Big finance - the too-big-to-jail banks that dominate the economy and government - is designed for financiers and does not benefit most people. That is why many are in rebellion against the looting class of Wall Street. But if we don't like Wall Street finance, what would we replace it with? What would a finance system that served and protected the people look like?
It is time to put together a new kind of financial system. Since the crash of 2008, not only do fraud and high-risk investments continue with little regulation and lax enforcement, but policies that protect people have weakened. Experts predict that another collapse of the big banks is very possible. In our fragile economy, another crash could have devastating consequences.
The ideas we put forward in this series of articles are not final, but are a work in progress. In part I, we focus on approaches to regulation and breaking up the too-big-to-fail banks, as well as on the risk that derivatives pose to depositors. In part II, we will discuss the Federal Reserve, public banks and ways to opt out of Wall Street now.
We see this series as part of ongoing dialogue and action to remake our cannibalistic finance system. Thankfully, many people have been thinking in depth about pieces of a new financial system, and we bring some of these ideas together here.
Enforcement Will Be Central No Matter What We Do
We live in a time of cheater economics. In fact, the failure of enforcement in response to the current economic collapse has been staggering when compared to the response during the savings and loan crisis of the 1980s and 90s. The history of banking shows that corruption is a problem when enforcement is inadequate. As financial crimes investigator Bill Black points out, "Bad ethics drive good ethics out of the marketplace because cheaters prosper."
Conservative economists say that if you do not deter white-collar crime, you will get more of it. In criminal justice theory, the concept of "no more broken windows" has become an excuse to arrest and jail people who wash car windows at intersections, petty marijuana offenders and those who engage in minor criminal behavior. But in the case of the economic collapse, Black says, "We do not have broken windows; we have broken banks and broken countries."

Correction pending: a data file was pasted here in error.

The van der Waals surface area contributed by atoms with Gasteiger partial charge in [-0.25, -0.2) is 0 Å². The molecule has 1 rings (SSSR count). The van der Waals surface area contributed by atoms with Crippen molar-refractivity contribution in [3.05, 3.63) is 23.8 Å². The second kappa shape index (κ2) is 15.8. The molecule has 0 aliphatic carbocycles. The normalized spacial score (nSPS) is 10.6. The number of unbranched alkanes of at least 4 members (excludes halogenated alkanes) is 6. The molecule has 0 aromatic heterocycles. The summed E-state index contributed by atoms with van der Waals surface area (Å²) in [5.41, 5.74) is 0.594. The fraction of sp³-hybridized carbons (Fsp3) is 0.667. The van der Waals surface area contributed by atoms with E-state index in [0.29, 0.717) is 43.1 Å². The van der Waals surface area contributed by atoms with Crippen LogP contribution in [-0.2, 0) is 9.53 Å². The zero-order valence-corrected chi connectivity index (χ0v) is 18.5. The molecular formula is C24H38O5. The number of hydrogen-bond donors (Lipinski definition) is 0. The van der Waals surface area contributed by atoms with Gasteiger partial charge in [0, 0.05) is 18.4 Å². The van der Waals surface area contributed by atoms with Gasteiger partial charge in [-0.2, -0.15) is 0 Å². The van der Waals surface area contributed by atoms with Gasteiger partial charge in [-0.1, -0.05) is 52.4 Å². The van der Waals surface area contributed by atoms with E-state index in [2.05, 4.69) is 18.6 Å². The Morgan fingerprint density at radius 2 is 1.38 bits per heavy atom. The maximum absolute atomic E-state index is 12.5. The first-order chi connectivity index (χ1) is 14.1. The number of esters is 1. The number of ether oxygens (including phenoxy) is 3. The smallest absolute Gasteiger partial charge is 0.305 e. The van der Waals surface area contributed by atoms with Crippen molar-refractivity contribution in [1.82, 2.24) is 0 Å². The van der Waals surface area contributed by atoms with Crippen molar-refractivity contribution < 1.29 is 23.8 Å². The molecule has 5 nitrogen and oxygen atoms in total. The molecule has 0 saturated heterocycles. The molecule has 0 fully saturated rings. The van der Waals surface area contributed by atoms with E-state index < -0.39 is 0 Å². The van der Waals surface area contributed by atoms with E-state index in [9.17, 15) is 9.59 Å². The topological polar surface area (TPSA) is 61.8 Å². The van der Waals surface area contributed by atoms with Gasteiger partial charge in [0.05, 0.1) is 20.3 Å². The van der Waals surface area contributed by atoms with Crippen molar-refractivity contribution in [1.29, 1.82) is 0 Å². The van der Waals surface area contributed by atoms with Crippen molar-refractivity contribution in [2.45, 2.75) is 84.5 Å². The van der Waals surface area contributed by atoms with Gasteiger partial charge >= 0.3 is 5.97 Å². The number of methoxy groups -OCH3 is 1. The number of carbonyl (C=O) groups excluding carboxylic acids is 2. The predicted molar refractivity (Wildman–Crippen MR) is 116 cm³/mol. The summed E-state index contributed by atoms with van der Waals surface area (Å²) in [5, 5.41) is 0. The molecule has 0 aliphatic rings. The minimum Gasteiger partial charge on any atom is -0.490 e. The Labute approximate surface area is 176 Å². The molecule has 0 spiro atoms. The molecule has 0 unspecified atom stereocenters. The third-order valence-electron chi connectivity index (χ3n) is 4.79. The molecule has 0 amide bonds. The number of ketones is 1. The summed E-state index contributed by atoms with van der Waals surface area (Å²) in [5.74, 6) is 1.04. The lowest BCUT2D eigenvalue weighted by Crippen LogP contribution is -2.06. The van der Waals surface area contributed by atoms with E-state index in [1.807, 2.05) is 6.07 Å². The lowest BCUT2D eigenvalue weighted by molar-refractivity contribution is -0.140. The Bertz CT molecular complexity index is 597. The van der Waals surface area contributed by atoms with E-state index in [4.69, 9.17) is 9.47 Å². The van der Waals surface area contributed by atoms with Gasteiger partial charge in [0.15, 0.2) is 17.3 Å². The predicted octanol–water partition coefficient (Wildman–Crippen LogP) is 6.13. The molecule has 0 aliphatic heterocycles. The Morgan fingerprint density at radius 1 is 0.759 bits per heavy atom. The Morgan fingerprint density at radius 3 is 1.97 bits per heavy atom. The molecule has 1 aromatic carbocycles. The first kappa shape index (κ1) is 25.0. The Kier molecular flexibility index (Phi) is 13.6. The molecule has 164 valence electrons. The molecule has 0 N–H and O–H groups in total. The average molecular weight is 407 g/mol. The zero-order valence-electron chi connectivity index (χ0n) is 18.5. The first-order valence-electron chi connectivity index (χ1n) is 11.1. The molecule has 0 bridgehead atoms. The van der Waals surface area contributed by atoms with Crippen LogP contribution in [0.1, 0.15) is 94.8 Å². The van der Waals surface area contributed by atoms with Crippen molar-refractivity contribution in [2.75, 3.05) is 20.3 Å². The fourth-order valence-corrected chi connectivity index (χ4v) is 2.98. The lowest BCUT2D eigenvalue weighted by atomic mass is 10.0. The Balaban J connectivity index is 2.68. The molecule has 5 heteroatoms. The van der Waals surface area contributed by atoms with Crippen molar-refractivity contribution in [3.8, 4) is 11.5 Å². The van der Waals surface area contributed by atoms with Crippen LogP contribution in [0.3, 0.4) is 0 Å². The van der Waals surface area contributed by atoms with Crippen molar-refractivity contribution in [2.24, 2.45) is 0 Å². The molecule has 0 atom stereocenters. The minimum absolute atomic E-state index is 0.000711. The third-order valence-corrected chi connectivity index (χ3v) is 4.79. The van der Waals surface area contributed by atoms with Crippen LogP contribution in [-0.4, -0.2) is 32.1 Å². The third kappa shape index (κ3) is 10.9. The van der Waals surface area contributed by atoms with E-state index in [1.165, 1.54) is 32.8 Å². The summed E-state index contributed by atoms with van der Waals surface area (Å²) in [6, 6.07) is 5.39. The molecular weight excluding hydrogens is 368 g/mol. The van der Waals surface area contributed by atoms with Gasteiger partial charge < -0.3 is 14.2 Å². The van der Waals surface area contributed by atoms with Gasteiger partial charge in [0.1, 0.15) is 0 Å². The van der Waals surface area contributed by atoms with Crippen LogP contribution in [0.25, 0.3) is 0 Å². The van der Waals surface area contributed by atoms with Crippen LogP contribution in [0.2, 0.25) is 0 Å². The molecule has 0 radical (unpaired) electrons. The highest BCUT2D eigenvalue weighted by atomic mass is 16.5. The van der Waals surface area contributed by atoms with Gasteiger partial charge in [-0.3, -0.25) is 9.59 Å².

The prediction of widespread fraud due to lack of enforcement has come true. A recent study of the mortgage crisis confirmed that control fraud, committed by people responsible for the legitimacy of loans, was endemic within the most elite financial institutions. Black summarizes, "The key conclusion of the study is that control fraud was 'pervasive.'"
Black pointed out that the actual policy of the Department of Justice (DOJ) was not to prosecute the big banks because they could have a systemic impact if they collapsed. The joke of "too big to prosecute" actually became the policy of the federal government.
The number of investigators working on white-collar crime is inadequate. Black points out that we have about 1 million people working in the criminal justice system, but only 2,500 who investigate white-collar crime. Those 2,500 cover 1,300 industries - fewer than two FBI agents per industry. They cannot really investigate, or even understand, an entire industry, so the only way enforcement occurs is when there are criminal referrals by regulatory agencies such as the FBI, the Securities and Exchange Commission (SEC) and the Federal Deposit and Insurance Corporation (FDIC).
During the savings and loan scandal, which Black says was 1/80th the size of the current crisis in terms of losses and criminality, his previous agency, the Office of Thrift Supervision, made over 30,000 criminal referrals and produced over 1,000 felony convictions in major cases. The top 100 list of the worst S&L frauds involved 300 institutions and 600 individuals. Virtually all were prosecuted, with a 90 percent conviction rate. This same agency which was supposed to regulate the banks made zero referrals in the current collapse.